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Anne Bonny

Copyright 2001, David Stapleton

[While I hesitate to try my hand at profiling Anne Bonny after all the others that have done so before, my previous link to another site has gone bad and rather than search for another I will try to provide my own, based upon the resources I own.]

Anne was born in Ireland, an illegitimate child of prominent lawyer, William Cormac, and the family maid, Peg Brennan (my best guess at the year of birth is around 1700-1705, marriable age was around 13-14, if the marriage to Bonny lasted 1-3 years and time with Rackham at about the same that would have made her somewhere between 15-20 at the time of the trial).  Her father fled the scandal surrounding the birth taking mother and child with him to Charleston, South Carolina.  Although the father prospered as a merchant in the colonies, he and the mother appear to have been somewhat less successful as parents.  Anne was troublesome, headstrong and ill-tempered.  While many of the stories were exaggerated, they include a stabbing incident with a servant girl and the sound thrashing of a would be rapist.

Anne eventually married the unsuccessful James Bonny.  The marriage faired poorly as James, taking his wife to the pirate haven of New Providence, had a hard time supporting his wife.  He eventually turned informer for the new governor, Woodes Rogers, further alienating his headstrong wife.  Disillusioned with her husband, Anne transferred her affections to the peacock like figure of Calico Jack Rackham.  Rackham returned Anne's affections by lavishing her with gifts.  When James Bonny refused Rackham's offer to buy Anne, the couple snuck aboard a merchant sloop with a handful of Rackham's old pirate buddies and took over the ship.  Thus began Anne's pirate career.

While Calico Jack looked the part of the dashing pirate, his career was somewhat lackluster, at least after taking up with Anne.  The prizes taken seem to have been mostly coastal traders and fishing boats.  Mary Read seems to have joined the pirates when a Dutch trader she was serving on was taken by the pirates.  At some point during Anne's sojourn with Calico Jack she is said to have gotten pregnant and have been set ashore in Cuba to deliver the baby.  She was later picked up and carried on with Rackham as before.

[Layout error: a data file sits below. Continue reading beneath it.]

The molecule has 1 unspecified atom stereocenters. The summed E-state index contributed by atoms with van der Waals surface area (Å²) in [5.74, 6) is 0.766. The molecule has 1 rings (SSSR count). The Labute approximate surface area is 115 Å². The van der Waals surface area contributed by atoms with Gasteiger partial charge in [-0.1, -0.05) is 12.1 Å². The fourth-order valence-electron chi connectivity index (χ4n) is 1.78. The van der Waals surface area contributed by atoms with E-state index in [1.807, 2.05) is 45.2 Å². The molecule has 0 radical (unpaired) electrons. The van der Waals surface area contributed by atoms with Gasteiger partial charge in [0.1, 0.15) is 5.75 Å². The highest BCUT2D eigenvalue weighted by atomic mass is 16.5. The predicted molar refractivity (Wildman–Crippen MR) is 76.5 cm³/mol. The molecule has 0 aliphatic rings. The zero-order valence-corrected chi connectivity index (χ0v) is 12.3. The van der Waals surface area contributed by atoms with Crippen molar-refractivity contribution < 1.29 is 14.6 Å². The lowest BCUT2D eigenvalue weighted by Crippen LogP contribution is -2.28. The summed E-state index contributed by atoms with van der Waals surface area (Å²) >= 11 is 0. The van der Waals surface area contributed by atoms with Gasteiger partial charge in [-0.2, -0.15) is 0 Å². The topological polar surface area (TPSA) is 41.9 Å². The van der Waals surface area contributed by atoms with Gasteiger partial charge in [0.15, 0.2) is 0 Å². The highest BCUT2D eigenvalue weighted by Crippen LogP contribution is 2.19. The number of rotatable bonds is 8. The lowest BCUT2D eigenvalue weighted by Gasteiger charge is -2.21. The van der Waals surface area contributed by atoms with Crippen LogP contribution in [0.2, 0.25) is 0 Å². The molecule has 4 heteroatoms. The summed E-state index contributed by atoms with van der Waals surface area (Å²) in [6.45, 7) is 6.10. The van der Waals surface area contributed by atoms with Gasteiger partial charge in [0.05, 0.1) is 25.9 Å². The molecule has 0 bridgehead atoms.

In late October, 1720, off the coast of Jamaica, a British Navy sloop, commanded by a Captain Barnet, came across Rackham's anchored ship.  With most of the crew drunk the only resistance the pirates put up was offered by Anne and Mary.  Realizing that the fight was lost the women turned on their less than courageous crewmates, killing one and wounding others, screaming at them to 'fight like men'.  Anne and the others of the pirate crew were captured and put on trial for piracy.  All were sentenced to death, but Anne and Mary escaped the noose by pleading their bellies (no English court would kill an unborn child).

Anne seems to have disappeared from the world's stage at this point, there is some conjecture that her wealthy father bought her release after the birth of the child.

[What follows was submitted to me by a visitor to my site in September of 2000.  I cannot verify any of the information, but it has a certain ring of at least 'the possible' to it. It may just be the epilog to Anne's story.  Thank you TJ]

Anne's child, born five months after the trial, on April 21, 1721, was named John Cormac Bonny.  John Rackham seems to have been listed as the illegitimate child's father.  After the child's birth the mother and child return to Virginia via South Carolina.  There are some records that imply that she married a Joseph Burleigh at this time, 1721.  It is guessed that this marriage was arranged by Anne's father to get her started upon a clean slate when she returned (one can only imagine the dowry required to get a man to marry a woman reputed to be such a wildcat).  The Anne thus recorded gave birth to eight more children with her husband, three of whom died young.  This Anne is said to have died on April 25, 1782 (which would have put her age at somewhere around 70-80) and was buried in a place called Sweethaven (possibly in York County, Virginia).


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